Wednesday, January 07, 2009

"Virginia at War, 1863"

[Virginia at War, 1863 ed. by William C. Davis and James I. Robertson, Jr. (University Press of Kentucky, 2008). Hardcover, notes, bibliography, index. Pages main/total: 211/232. ISBN: 9780813125107 $35]

For some time now, essay collections published by university presses have been directing their focus away from traditional military subjects (e.g. battles, campaigns, generals, etc.) and toward addressing the wide variety of topics dealing with the intersection of war and society. Virginia at War, 1863 [the third of a planned five volume Virginia at War series from University of Kentucky Press] is very much a part of this trend; however, each volume does include an essay outlining military events in the state for that particular year. In this case, historian A. Wilson Greene provides the 1863 chapter. Another contribution with a significant military theme is James M. Prichard's discussion of William Anderson "Devil Anse" Hatfield's Civil War. Prichard is a noted scholar of Civil War irregular operations and his essay adds to our understanding of the guerrilla war along the Virginia-Kentucky border, as well as the famous Hatfield-McCoy feud.

Other essays include James Marten's account of the plight of Virginia's children, who were forced to personally experience the war as residents of occupied and/or frequently contested territory. Benjamin Trask's chapter examines the failures and successes of northern missionaries who sought to educate freed slaves in southeast Virginia. The effect of the war on the state's churches is studied by David Rolfs. Another chapter (the contribution of series co-editor William C. Davis) explores the role of scrapbook keeping in documenting the personal wartime experience of middle and upper class civilians, and in providing source material for future researchers. Jared Peatman reveals the Virginia press's reaction to Lincoln's Gettysburg Address, and rounding out the volume is series co-editor James I. Robertson's third annotated installment of the diary of Judith Brokenbrough McGuire. All essays are annotated, and the collection also features a select bibliography and index.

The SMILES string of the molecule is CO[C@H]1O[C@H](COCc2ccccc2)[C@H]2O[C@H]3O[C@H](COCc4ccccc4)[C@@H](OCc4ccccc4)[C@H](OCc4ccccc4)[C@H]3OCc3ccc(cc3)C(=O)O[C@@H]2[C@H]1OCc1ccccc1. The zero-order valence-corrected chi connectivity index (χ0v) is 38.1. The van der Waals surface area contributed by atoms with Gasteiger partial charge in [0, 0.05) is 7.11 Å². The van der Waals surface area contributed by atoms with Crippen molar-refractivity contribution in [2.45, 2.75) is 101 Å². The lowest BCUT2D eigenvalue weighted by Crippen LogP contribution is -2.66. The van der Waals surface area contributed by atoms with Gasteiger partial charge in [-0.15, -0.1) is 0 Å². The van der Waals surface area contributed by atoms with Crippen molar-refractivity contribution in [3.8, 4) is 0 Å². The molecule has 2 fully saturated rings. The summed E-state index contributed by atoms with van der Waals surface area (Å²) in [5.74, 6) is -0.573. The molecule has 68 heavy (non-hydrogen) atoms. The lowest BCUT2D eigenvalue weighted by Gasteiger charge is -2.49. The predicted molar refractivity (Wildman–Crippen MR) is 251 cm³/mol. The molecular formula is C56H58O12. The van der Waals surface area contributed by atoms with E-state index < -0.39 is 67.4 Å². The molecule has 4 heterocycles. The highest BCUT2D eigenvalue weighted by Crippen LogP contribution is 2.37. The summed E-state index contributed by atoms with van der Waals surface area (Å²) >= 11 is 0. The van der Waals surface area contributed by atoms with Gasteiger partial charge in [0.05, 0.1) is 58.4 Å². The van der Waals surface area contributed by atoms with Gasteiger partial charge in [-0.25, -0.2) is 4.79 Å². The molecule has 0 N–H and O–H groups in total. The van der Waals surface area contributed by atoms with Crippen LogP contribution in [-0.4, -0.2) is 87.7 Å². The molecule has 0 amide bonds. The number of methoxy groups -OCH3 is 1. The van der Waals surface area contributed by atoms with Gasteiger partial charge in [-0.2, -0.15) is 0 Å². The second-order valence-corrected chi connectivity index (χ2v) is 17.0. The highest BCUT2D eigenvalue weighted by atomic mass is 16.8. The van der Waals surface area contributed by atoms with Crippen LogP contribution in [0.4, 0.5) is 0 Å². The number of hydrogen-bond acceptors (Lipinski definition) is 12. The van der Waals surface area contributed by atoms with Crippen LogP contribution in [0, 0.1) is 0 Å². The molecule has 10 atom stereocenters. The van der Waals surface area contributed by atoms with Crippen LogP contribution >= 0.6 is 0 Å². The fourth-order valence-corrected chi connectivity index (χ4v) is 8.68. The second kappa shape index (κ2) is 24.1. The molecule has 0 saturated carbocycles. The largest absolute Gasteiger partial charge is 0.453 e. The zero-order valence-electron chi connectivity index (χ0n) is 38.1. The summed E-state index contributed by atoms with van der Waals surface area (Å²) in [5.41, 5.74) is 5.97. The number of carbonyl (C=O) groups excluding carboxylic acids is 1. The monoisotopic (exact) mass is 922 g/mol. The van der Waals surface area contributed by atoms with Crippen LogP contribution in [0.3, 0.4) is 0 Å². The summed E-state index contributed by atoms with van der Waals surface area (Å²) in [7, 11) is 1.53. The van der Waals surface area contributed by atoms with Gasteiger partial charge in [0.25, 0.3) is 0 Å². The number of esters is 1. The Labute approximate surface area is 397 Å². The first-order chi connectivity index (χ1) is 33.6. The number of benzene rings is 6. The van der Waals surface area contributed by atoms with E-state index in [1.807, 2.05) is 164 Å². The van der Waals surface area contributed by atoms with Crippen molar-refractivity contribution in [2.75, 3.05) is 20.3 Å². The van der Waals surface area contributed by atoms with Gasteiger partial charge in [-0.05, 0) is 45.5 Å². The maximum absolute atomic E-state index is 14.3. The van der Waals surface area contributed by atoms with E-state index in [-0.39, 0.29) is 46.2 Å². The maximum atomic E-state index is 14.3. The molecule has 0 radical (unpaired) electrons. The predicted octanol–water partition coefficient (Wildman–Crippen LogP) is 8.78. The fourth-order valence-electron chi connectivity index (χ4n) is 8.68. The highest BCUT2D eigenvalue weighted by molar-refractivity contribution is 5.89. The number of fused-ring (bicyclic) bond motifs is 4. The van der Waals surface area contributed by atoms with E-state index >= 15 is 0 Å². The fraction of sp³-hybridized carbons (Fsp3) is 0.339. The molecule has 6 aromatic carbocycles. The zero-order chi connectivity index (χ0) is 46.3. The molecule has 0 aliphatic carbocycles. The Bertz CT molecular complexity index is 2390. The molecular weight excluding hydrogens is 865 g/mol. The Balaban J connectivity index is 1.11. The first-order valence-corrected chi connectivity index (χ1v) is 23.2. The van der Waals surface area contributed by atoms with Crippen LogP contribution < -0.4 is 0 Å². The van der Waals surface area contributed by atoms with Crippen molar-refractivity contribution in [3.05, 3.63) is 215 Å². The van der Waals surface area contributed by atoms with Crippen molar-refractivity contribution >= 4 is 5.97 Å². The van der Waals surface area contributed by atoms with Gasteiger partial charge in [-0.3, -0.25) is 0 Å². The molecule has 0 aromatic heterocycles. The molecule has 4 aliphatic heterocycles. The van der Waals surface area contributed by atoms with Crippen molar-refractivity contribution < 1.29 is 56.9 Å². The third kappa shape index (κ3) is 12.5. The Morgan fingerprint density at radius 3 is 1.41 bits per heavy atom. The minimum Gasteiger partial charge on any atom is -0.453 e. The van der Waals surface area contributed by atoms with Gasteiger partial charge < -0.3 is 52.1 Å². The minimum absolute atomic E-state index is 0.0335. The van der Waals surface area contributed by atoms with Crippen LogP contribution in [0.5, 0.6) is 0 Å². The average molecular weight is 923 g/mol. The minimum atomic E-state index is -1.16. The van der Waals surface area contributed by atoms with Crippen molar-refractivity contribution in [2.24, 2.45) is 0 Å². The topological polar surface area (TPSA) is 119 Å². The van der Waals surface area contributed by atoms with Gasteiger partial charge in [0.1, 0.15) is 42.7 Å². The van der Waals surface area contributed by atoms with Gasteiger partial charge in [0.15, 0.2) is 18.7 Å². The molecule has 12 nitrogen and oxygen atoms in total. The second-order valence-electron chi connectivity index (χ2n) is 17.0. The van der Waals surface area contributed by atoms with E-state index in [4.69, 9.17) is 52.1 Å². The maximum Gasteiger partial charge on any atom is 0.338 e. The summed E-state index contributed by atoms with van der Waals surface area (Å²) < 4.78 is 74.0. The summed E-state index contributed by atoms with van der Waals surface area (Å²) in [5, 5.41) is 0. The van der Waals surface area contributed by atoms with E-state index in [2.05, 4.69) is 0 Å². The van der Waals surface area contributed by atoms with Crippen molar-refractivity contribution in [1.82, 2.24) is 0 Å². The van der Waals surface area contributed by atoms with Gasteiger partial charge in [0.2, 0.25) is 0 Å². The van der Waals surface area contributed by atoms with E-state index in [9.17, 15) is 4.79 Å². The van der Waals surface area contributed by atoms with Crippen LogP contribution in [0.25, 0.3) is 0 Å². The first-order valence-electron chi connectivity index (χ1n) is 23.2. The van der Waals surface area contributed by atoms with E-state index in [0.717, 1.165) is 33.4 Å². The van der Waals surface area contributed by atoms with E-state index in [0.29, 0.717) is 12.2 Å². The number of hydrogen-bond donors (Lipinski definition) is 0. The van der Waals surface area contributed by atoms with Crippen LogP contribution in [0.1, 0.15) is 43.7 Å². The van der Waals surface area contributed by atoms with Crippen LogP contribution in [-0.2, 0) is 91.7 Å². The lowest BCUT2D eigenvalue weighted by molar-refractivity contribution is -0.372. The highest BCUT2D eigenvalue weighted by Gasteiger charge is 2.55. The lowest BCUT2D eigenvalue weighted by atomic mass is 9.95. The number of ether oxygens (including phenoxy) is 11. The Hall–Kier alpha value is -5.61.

The scholarly essays brought together in Virginia at War, 1863 are an eclectic bunch. The ordeal of the Civil War reached deeply into all segments of society, as clearly demonstrated by these explorations of the personal experiences of Virginia women, children, and ex-slaves, along with the wider scale damages warfare brought to many religious and border communities.

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Other CWBA reviews of University Press of Kentucky titles:

* Kentuckians in Gray: Confederate Generals and Field Officers of the Bluegrass State
* Contested Borderland

3 comments:

  1. I'm curious, do you know anything about James Marten's research into Virginia's children? I've never heard of him before, and I would be interested in reading his work.

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  2. I haven't read any of them, but he has written a great deal about childhood experiences in different eras. You might try his "The Children's Civil War" (UNC Press, 1998).

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  3. Thank you so much, I just ordered a copy.

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